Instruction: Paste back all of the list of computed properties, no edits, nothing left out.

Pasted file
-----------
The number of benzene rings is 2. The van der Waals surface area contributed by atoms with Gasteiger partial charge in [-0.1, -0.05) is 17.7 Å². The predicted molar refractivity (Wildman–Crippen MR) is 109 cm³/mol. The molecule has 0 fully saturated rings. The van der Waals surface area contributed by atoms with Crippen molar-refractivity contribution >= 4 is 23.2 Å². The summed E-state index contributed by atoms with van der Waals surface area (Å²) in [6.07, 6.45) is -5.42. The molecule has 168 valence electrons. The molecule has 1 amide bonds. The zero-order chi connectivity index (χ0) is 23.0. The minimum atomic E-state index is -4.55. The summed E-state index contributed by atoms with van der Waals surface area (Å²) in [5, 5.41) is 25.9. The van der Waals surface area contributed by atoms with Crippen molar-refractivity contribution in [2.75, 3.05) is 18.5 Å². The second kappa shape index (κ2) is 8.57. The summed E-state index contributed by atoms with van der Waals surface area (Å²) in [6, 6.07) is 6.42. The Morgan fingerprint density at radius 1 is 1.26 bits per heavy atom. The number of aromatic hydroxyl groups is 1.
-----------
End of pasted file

The number of benzene rings is 2. The van der Waals surface area contributed by atoms with Gasteiger partial charge in [-0.1, -0.05) is 17.7 Å². The predicted molar refractivity (Wildman–Crippen MR) is 109 cm³/mol. The molecule has 0 fully saturated rings. The van der Waals surface area contributed by atoms with Crippen molar-refractivity contribution >= 4 is 23.2 Å². The summed E-state index contributed by atoms with van der Waals surface area (Å²) in [6.07, 6.45) is -5.42. The molecule has 168 valence electrons. The molecule has 1 amide bonds. The zero-order chi connectivity index (χ0) is 23.0. The minimum atomic E-state index is -4.55. The summed E-state index contributed by atoms with van der Waals surface area (Å²) in [5, 5.41) is 25.9. The van der Waals surface area contributed by atoms with Crippen molar-refractivity contribution in [2.75, 3.05) is 18.5 Å². The second kappa shape index (κ2) is 8.57. The summed E-state index contributed by atoms with van der Waals surface area (Å²) in [6, 6.07) is 6.42. The Morgan fingerprint density at radius 1 is 1.26 bits per heavy atom. The number of aromatic hydroxyl groups is 1.